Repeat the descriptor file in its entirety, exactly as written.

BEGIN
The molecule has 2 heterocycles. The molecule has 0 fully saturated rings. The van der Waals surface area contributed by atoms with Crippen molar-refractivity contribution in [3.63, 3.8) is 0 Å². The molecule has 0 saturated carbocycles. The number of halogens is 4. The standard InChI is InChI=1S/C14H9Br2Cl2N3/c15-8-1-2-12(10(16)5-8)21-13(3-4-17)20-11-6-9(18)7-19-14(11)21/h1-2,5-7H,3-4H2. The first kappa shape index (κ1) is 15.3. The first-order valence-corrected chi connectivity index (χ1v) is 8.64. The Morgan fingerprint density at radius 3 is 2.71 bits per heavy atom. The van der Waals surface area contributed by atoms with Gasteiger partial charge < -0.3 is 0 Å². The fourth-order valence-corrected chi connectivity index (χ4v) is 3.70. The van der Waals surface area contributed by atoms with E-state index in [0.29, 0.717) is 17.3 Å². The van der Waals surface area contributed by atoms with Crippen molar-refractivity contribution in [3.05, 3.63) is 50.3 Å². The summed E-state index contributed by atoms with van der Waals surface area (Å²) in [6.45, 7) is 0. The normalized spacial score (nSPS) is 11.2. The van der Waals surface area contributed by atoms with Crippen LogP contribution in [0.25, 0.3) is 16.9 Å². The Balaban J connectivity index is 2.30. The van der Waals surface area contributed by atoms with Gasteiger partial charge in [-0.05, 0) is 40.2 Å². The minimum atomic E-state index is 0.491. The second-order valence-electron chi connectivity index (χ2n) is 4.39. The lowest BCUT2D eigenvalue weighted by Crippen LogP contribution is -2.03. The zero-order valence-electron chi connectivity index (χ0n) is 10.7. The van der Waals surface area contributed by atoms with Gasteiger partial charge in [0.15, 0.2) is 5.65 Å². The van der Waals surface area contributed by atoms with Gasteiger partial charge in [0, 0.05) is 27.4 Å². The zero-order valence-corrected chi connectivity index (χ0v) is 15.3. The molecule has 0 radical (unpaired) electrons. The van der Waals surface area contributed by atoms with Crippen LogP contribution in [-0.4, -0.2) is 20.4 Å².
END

The molecule has 2 heterocycles. The molecule has 0 fully saturated rings. The van der Waals surface area contributed by atoms with Crippen molar-refractivity contribution in [3.63, 3.8) is 0 Å². The molecule has 0 saturated carbocycles. The number of halogens is 4. The standard InChI is InChI=1S/C14H9Br2Cl2N3/c15-8-1-2-12(10(16)5-8)21-13(3-4-17)20-11-6-9(18)7-19-14(11)21/h1-2,5-7H,3-4H2. The first kappa shape index (κ1) is 15.3. The first-order valence-corrected chi connectivity index (χ1v) is 8.64. The Morgan fingerprint density at radius 3 is 2.71 bits per heavy atom. The van der Waals surface area contributed by atoms with Gasteiger partial charge < -0.3 is 0 Å². The fourth-order valence-corrected chi connectivity index (χ4v) is 3.70. The van der Waals surface area contributed by atoms with E-state index in [0.29, 0.717) is 17.3 Å². The van der Waals surface area contributed by atoms with Crippen molar-refractivity contribution in [3.05, 3.63) is 50.3 Å². The summed E-state index contributed by atoms with van der Waals surface area (Å²) in [6.45, 7) is 0. The normalized spacial score (nSPS) is 11.2. The van der Waals surface area contributed by atoms with Crippen LogP contribution in [0.25, 0.3) is 16.9 Å². The Balaban J connectivity index is 2.30. The van der Waals surface area contributed by atoms with Gasteiger partial charge in [-0.05, 0) is 40.2 Å². The minimum atomic E-state index is 0.491. The second-order valence-electron chi connectivity index (χ2n) is 4.39. The lowest BCUT2D eigenvalue weighted by Crippen LogP contribution is -2.03. The zero-order valence-electron chi connectivity index (χ0n) is 10.7. The van der Waals surface area contributed by atoms with Gasteiger partial charge in [0.15, 0.2) is 5.65 Å². The van der Waals surface area contributed by atoms with Gasteiger partial charge in [0, 0.05) is 27.4 Å². The zero-order valence-corrected chi connectivity index (χ0v) is 15.3. The molecule has 0 radical (unpaired) electrons. The van der Waals surface area contributed by atoms with Crippen LogP contribution in [-0.4, -0.2) is 20.4 Å².